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Flesh Flies for Wintertime Trout Fishing

Dec 07, 2020

Successfully approaching salmon-bearing streams in the fall and winter months

When salmon make their way upstream, they are often not alone. Trout and char species will follow them upriver in search of the calorie-rich meals that will come available to them during both the spawning and post-spawn processes. Eggs drifting downstream from spawning salmon offer one of the most nutritious, easiest to obtain meals that a trout will encounter the whole year. 

Following the spawning process, salmon will die and begin to decay. This is a crucial step in feeding and nourishing the river system, but it also provides a late season meal to trout in search of a final big feed for the year. 

What are flesh flies?

Flesh imitations are designed to imitate pieces of salmon that have broken off and begun drifting downstream. Often fished in shades of peach, white, orange and pink, flesh flies represent the pale colouration of decaying salmon flesh. Not quite a meal that would entice anglers, but that is not our concern. 

Flesh flies are often tied with drab coloured pieces of rabbit or marabou, alongside some synthetic materials that breathe well in the water. Movement is an imperative component to a productive flesh pattern, as is a colour scheme that imitates the downstream-drifting pieces of decayed salmon. 

Dead-drifting flesh imitations

A productive way to present flesh patterns is to fish them in a "dead drifted" manner. This is often done with the use of a strike indicator, as well as split shot or tungsten putty to keep the fly near the gravel and within a trout's feeding window. Alternatively, flesh flies fished in a dead-drifted manner can be heavily weighted and fished with or without the use of an indicator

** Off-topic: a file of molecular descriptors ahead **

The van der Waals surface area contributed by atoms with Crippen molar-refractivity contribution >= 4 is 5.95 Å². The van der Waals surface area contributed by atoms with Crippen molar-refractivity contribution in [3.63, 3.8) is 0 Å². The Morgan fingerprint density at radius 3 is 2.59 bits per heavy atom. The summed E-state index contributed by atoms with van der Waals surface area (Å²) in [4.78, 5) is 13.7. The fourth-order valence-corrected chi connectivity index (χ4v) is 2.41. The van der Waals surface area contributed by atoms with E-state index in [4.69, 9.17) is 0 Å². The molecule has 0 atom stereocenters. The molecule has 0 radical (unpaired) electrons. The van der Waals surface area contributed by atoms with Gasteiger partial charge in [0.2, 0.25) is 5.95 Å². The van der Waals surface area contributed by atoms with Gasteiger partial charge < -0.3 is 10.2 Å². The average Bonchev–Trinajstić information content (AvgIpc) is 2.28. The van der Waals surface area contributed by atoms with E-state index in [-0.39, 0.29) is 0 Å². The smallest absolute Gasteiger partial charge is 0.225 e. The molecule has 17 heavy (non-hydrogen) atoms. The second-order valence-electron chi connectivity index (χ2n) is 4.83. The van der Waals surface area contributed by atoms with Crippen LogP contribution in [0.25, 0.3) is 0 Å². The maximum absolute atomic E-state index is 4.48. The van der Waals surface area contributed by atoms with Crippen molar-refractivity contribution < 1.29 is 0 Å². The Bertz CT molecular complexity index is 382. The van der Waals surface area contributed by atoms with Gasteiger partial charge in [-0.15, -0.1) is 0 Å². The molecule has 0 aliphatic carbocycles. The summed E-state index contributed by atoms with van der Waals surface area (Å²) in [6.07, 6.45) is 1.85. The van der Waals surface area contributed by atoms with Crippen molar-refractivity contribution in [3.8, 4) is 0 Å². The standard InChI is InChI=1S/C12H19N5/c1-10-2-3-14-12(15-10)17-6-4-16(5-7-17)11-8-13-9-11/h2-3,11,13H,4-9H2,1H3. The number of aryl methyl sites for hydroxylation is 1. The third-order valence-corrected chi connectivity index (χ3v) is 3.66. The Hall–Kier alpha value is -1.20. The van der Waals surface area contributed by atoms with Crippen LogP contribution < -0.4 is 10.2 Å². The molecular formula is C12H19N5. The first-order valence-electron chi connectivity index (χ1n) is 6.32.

Fishing flesh imitations with a down-and-across presentation

Fishing a swung fly presentation, especially on a switch rod or trout spey, is an exciting and productive method. What sets the swung fly apart from dead drifting flesh flies is the tight line grab. This can often be anything from a light pluck on the end of your line, to the equivalent of sticking a fork in an electrical socket (I had an interesting childhood).

Where to fish them

First things first, you must have dead and decaying salmon in the river system you are fishing. From British Columbia to Alaska, I have enjoyed fishing flesh flies to trout and char that are reaping the bounty of the fall salmon migration, but I would imagine one would be hard-pressed to fool a fish on flesh imitations if it were something they'd never seen. 

Fishing the head portions of runs, where food will enter the run first, is a productive place to start in the winter months. A river system I used to frequent in November and December would often see fish stacked up at the heads of each pool, and once they had been caught you were better off moving to fish the head of the next run than you were continuing into the tailout. 

In closing

With the winter months upon us, especially in the Pacific Northwest, there are still ample opportunities for productive trout and char fishing. Though it may be a bit more work, and often involves a few more layers, trout fishing through the wintertime brings a few hours of relief from the onset of cabin fever. If you haven't before, consider giving flesh patterns a try on your local river or stream!


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